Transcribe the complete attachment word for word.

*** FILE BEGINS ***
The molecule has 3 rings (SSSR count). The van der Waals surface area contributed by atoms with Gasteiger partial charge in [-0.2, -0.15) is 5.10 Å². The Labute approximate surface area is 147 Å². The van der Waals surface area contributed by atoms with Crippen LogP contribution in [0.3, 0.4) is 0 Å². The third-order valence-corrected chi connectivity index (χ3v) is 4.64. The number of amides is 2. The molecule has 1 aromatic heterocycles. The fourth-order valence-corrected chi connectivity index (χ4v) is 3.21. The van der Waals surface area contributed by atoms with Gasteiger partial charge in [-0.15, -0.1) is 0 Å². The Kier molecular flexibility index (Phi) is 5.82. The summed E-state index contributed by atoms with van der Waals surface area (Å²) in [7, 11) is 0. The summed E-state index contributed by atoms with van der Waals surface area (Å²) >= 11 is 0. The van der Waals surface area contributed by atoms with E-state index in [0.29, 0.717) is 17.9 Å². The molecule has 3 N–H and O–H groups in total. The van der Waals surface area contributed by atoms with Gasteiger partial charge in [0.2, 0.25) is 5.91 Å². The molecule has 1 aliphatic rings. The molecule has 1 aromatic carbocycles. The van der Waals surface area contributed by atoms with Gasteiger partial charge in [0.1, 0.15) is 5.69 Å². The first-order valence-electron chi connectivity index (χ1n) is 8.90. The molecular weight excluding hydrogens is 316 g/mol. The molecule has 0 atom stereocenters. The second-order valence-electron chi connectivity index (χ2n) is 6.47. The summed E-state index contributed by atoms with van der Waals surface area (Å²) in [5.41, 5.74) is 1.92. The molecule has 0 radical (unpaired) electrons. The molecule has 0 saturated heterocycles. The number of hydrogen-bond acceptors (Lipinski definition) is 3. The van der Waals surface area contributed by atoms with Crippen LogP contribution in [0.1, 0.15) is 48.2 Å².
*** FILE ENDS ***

The molecule has 3 rings (SSSR count). The van der Waals surface area contributed by atoms with Gasteiger partial charge in [-0.2, -0.15) is 5.10 Å². The Labute approximate surface area is 147 Å². The van der Waals surface area contributed by atoms with Crippen LogP contribution in [0.3, 0.4) is 0 Å². The third-order valence-corrected chi connectivity index (χ3v) is 4.64. The number of amides is 2. The molecule has 1 aromatic heterocycles. The fourth-order valence-corrected chi connectivity index (χ4v) is 3.21. The van der Waals surface area contributed by atoms with Gasteiger partial charge in [-0.15, -0.1) is 0 Å². The Kier molecular flexibility index (Phi) is 5.82. The summed E-state index contributed by atoms with van der Waals surface area (Å²) in [7, 11) is 0. The summed E-state index contributed by atoms with van der Waals surface area (Å²) >= 11 is 0. The van der Waals surface area contributed by atoms with E-state index in [0.29, 0.717) is 17.9 Å². The molecule has 3 N–H and O–H groups in total. The van der Waals surface area contributed by atoms with Gasteiger partial charge in [0.2, 0.25) is 5.91 Å². The molecule has 1 aliphatic rings. The molecule has 1 aromatic carbocycles. The van der Waals surface area contributed by atoms with Gasteiger partial charge in [0.1, 0.15) is 5.69 Å². The first-order valence-electron chi connectivity index (χ1n) is 8.90. The molecular weight excluding hydrogens is 316 g/mol. The molecule has 0 atom stereocenters. The second-order valence-electron chi connectivity index (χ2n) is 6.47. The summed E-state index contributed by atoms with van der Waals surface area (Å²) in [5.41, 5.74) is 1.92. The molecule has 0 radical (unpaired) electrons. The molecule has 0 saturated heterocycles. The number of hydrogen-bond acceptors (Lipinski definition) is 3. The van der Waals surface area contributed by atoms with Crippen LogP contribution in [0.1, 0.15) is 48.2 Å².